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The Blue Ribbon Commission

by Robin Mitchell

To all of our Excel Supporters, we wish you the warmest of seasonal greetings!

On November 13th, 2023, the long-awaited Blue Commission Report was released by Commissioner Rosa, and Chancellor Young from the Board of Regents. The report signified the culmination of a four-year process that examined what a New York state diploma should signify and how it should ensure equity for every student in the K-12 system. It attempted to answer the following questions:

“Does the current graduation system work for all students?” and, if not,

“What would a system look like that did work for all students?”

The answer is definitive. Not less rigor, but instead…greater flexibility. The report should be applauded. It is a wonderful example of deep collaboration between many stakeholders that have together generated a roadmap for the future of our high school graduation model in New York State. The key priority areas of the report focus on four specific ideas:
A.) There should be multiple pathways that lead to one high school diploma.
B.) There should be flexibility in how we assess students. Test-based models don’t work for everyone.
C.) Life Ready Credentialling should be included within the high school instruction model.
D.) Instruction, curriculum, and assessment should be culturally responsive and relevant to diverse groups of people, including non-compulsory age students.
The report goes on to provide twelve recommendations for accomplishing the four priority areas. They include replacing the three diploma types with one diploma, ensuring that career and technical education (CTE) is available to every student, developing performance base assessment to satisfy assessment requirements for some students, and tailoring graduation requirements to address unique circumstances. The overall main idea is to build an education that is flexible and responsive to the needs of every student.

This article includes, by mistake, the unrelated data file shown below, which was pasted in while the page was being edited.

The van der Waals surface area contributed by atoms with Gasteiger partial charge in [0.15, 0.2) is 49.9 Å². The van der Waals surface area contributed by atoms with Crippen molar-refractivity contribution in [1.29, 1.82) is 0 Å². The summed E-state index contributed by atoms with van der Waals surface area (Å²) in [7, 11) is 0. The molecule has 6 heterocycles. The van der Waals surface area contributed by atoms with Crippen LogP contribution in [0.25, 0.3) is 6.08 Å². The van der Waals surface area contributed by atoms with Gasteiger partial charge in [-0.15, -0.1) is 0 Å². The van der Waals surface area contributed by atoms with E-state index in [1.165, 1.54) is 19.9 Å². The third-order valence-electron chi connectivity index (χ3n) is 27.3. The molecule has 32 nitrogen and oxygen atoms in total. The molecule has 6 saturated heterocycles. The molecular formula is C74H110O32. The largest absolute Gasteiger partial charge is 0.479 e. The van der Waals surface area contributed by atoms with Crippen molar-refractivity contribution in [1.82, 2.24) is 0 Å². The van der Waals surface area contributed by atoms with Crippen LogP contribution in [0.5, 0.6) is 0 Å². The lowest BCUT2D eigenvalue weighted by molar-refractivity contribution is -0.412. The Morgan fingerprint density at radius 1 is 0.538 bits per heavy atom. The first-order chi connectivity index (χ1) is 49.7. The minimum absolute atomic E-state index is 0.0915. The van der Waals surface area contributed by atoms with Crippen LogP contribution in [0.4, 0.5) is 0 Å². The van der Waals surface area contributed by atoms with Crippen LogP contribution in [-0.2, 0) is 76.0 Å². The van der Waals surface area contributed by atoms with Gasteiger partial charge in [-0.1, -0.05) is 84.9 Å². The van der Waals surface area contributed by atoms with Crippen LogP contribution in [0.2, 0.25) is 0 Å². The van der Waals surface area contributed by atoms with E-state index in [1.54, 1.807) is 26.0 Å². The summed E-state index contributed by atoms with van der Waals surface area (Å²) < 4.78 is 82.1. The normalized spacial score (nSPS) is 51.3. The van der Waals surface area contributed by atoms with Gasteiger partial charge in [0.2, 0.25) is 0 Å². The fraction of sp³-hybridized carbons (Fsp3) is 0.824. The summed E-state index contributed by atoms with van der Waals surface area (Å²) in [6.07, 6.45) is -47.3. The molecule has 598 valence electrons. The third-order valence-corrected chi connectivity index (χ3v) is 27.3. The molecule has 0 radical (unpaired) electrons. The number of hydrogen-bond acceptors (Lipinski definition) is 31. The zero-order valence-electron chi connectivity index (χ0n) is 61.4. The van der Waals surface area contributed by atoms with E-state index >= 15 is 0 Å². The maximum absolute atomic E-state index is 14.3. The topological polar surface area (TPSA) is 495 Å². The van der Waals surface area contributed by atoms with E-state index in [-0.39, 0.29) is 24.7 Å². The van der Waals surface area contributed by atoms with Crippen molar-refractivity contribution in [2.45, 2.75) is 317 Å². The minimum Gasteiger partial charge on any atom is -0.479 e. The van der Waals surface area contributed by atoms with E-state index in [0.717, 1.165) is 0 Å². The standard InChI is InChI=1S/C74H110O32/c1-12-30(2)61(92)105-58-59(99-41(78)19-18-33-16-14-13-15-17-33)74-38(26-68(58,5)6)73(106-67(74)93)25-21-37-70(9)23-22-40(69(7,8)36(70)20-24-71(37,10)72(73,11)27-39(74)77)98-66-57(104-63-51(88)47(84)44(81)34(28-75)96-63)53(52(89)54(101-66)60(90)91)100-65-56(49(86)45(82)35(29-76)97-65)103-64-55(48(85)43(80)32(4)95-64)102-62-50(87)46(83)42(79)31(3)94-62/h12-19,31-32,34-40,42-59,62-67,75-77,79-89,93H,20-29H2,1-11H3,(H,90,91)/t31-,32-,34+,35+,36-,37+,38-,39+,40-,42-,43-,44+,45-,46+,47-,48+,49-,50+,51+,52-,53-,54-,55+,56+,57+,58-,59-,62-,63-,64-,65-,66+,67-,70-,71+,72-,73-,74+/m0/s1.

Put simply, testing doesn’t work for every student. It can’t, and the report acknowledges that truth.

Which leads us the Excel Center. We believe fundamentally that our adult education system has the same need for a flexible approach to education. As of today, an adult in New York State without a high school diploma, needs to be one of the following.

A.) A good test taker.
B.) Approaching college ready, with resources to have elongated enrollment at a community college to receive high school diploma along with associate degree or
C.) Able to work with significant levels of independence to complete an online NEDP program.
Those are the pathways. They are good pathways, and they work for some students, but they don’t work for everyone. 

Our questions are as follows:

• What happens to the adult students that aren’t developmentally ready for any of the pathways on offer?
• What happens to adult students who struggle with tests?
• What happens to adult students who don’t want to go the elongated college route?
• What happens to the adult student that needs a more structured and sequential approach?
• What happens to adult students with unique needs, like looking after a young child?
The Blue-Ribbon Commission Measures are a huge step towards equity in the K-12 space, but what about those learners that have already aged out of this benefit? We are excited as we read this report because it demonstrates a move towards more flexible thinking in our state. It is exciting but we are now calling for the same process of thinking in our adult education space.

The Excel Center is waiting.

Here is a link to the report: